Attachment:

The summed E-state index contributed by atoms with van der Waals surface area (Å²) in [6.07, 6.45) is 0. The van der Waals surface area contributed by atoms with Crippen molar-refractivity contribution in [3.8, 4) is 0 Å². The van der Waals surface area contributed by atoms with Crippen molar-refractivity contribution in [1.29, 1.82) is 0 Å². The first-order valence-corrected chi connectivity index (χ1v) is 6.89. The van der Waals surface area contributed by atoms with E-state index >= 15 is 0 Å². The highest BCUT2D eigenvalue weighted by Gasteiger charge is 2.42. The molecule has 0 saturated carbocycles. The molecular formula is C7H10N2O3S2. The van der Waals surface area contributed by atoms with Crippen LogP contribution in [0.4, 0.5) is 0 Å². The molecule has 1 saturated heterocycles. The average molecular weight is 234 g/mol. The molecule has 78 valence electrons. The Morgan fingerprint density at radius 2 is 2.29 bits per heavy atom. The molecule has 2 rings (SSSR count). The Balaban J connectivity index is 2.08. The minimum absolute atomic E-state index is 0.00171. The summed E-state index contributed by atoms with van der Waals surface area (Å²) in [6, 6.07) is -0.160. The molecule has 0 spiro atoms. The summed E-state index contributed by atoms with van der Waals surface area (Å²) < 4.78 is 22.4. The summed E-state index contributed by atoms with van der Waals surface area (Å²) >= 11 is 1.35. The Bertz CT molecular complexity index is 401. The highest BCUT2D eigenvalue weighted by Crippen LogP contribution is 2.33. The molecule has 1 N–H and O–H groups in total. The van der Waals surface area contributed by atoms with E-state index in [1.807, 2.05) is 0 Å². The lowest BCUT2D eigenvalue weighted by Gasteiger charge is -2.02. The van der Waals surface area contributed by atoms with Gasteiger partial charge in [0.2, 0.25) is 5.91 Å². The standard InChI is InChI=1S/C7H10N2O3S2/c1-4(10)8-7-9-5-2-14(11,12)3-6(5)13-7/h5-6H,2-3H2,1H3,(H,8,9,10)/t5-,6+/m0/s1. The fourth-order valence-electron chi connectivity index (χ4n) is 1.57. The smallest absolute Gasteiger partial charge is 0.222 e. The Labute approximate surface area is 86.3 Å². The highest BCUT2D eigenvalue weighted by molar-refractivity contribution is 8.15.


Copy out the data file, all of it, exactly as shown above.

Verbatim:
The summed E-state index contributed by atoms with van der Waals surface area (Å²) in [6.07, 6.45) is 0. The van der Waals surface area contributed by atoms with Crippen molar-refractivity contribution in [3.8, 4) is 0 Å². The van der Waals surface area contributed by atoms with Crippen molar-refractivity contribution in [1.29, 1.82) is 0 Å². The first-order valence-corrected chi connectivity index (χ1v) is 6.89. The van der Waals surface area contributed by atoms with E-state index >= 15 is 0 Å². The highest BCUT2D eigenvalue weighted by Gasteiger charge is 2.42. The molecule has 0 saturated carbocycles. The molecular formula is C7H10N2O3S2. The van der Waals surface area contributed by atoms with Crippen LogP contribution in [0.4, 0.5) is 0 Å². The molecule has 1 saturated heterocycles. The average molecular weight is 234 g/mol. The molecule has 78 valence electrons. The Morgan fingerprint density at radius 2 is 2.29 bits per heavy atom. The molecule has 2 rings (SSSR count). The Balaban J connectivity index is 2.08. The minimum absolute atomic E-state index is 0.00171. The summed E-state index contributed by atoms with van der Waals surface area (Å²) in [6, 6.07) is -0.160. The molecule has 0 spiro atoms. The summed E-state index contributed by atoms with van der Waals surface area (Å²) < 4.78 is 22.4. The summed E-state index contributed by atoms with van der Waals surface area (Å²) >= 11 is 1.35. The Bertz CT molecular complexity index is 401. The highest BCUT2D eigenvalue weighted by Crippen LogP contribution is 2.33. The molecule has 1 N–H and O–H groups in total. The van der Waals surface area contributed by atoms with E-state index in [1.807, 2.05) is 0 Å². The lowest BCUT2D eigenvalue weighted by Gasteiger charge is -2.02. The van der Waals surface area contributed by atoms with Gasteiger partial charge in [0.2, 0.25) is 5.91 Å². The standard InChI is InChI=1S/C7H10N2O3S2/c1-4(10)8-7-9-5-2-14(11,12)3-6(5)13-7/h5-6H,2-3H2,1H3,(H,8,9,10)/t5-,6+/m0/s1. The fourth-order valence-electron chi connectivity index (χ4n) is 1.57. The smallest absolute Gasteiger partial charge is 0.222 e. The Labute approximate surface area is 86.3 Å². The highest BCUT2D eigenvalue weighted by molar-refractivity contribution is 8.15.